What is EJB?

Are you wondering why EJB plays a crucial role in developing and deploying robust Java applications? Do you want to know about software components or Beans in EJB? No worries! You have landed on the right page. This tutorial is an easy guide to learning EJB concepts in greater detail. Here, we have covered the types of EJB, various client-access methods, different life cycles of EJB, and much more. We have added practical examples to learn about creating enterprise beans, packaging them, and so on. Ready to go?

EJB is an architecture used to distribute program components across multiple clients. It has powerful server-side capabilities with which you can develop and deploy programs across all platforms. In this tutorial, you can learn EJB, its various types, different client access methods, the lifecycles of different EJB, creating EJB, packaging EJB, and mapping EJB with references in greater detail.

Let’s dive into the topics!

EJB Tutorial - Table of Contents

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What is EJB?

EJB is the short form of Enterprise JavaBeans. It is part of the J2EE platform and built on JavaBeans technology. EJB is a server-side platform that runs based on a server-client model. This platform provides software components to build distributed and robust business applications. The software components are generally written in Java language. EJB architecture includes three components: EJBs, Java application server, and EJB container. Here, the EJB container is nothing but a runtime environment where you can run EJB applications.

EJB Architecture

Mainly, EJB focuses on the business logic of applications. Business logic represents the core functionality of an application. You can use EJB to simplify large-scale business applications. You can also develop and deploy highly scalable and high-performance applications effortlessly.

Why EJB?

Are you wondering why EJB is one of the powerful platforms for developing large-scale Java applications? The following points will help you in this regard:

  • Clients can seamlessly run on small devices when using EJB software components.
  • EJB is portable. So, you can run EJB on any J2EE server.
  • The EJB container provides system-level services. So, you can easily manage transaction management as well as security authorization in EJB applications.
  • EJB helps solve business problems by effectively managing the business logic of applications.
  • EJB is scalable. So, you can seamlessly increase the number of machines to run EJB.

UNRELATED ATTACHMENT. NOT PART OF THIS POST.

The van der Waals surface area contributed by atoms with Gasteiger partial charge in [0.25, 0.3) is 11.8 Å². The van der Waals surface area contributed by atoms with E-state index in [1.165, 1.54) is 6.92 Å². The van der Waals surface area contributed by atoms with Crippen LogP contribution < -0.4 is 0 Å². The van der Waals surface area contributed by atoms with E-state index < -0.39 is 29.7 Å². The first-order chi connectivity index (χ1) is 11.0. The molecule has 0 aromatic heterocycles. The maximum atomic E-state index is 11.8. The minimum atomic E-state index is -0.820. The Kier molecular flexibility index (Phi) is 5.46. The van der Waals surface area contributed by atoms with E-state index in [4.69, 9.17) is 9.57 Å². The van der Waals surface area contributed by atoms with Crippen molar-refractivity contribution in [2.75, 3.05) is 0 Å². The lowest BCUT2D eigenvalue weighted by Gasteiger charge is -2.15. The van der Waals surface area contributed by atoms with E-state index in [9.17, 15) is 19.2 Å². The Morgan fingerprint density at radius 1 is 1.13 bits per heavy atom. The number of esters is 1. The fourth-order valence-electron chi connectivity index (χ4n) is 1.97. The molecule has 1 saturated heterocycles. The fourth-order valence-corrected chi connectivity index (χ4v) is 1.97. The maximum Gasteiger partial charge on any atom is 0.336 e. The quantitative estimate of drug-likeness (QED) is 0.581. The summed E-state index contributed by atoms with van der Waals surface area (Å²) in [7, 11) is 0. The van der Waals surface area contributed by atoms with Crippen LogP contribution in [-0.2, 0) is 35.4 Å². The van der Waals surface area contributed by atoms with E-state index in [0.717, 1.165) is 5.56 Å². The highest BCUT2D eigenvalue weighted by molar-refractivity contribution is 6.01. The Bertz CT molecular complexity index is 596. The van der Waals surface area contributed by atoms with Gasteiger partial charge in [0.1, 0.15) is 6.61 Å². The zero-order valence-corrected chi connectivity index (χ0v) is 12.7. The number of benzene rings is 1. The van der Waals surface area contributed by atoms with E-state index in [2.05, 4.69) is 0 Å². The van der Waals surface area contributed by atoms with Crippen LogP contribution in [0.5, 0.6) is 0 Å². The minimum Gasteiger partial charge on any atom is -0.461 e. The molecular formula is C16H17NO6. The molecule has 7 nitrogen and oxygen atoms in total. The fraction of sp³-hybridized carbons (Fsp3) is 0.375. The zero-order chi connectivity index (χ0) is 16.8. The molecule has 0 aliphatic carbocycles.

• EJB ensures data integrity. It allows concurrent access to shared objects.
  • Remote clients can quickly locate EJB.

What are the Types of EJB?

Know that there are three types of EJB as given below:

  1. Session beans
  2. Entity beans
  3. Message-driven beans.

Types of EJB

In the following sections, let's be ready to look at the different types of beans and their features.

1. What are Session Beans?

By using session beans, you can make interactive sessions with clients. The interactive sessions get terminated when the clients leave. Essentially, session beans provide web services and perform tasks for clients.

Stateful beans and stateless beans are the types of session beans. Let's have a brief of them in the following:

  • Stateful Beans: Stateful beans maintain the session information. In other words, they maintain the conversational state, including all transactions between session beans and clients, and multiple calls. Know that every instance of a stateful session bean will have a unique identity. And this identity is assigned by the EJB container at the time of instance creation. In this type, the instance variables represent the state of a session bean.
  • Stateless Beans: Unlike stateful beans, stateless beans don’t maintain the information of sessions. In other words, they don’t maintain a conversational state. All the instances of stateless beans will have a common identifier. In this type, the instances' variables keep the session's state until the end. Once the session is over, the state of the session will no longer continue. It means that when there is no session, the states of all session beans are the same. It allows the EJB container to assign session bean instances to any client without worrying about the state of the instances.

Stateless beans offer good scalability. So, they can support any number of clients. As a result, stateless beans offer better performance than stateful beans. Stateless beans are not written in secondary storage, whereas stateful beans are written in secondary storage. No wonder only a stateless bean can provide web services.

[ Check out Configuring the EJB Components ]

How to Create the Enterprise Bean?

2. What are Entity Beans?

Entity beans represent business entity objects stored in a persistent storage device, such as a relational database. The business entity may be customers, products, orders, etc. Know that entity beans offer many features such as persistence, primary keys, shared access, and relationship with other beans.

Let’s discuss the features below: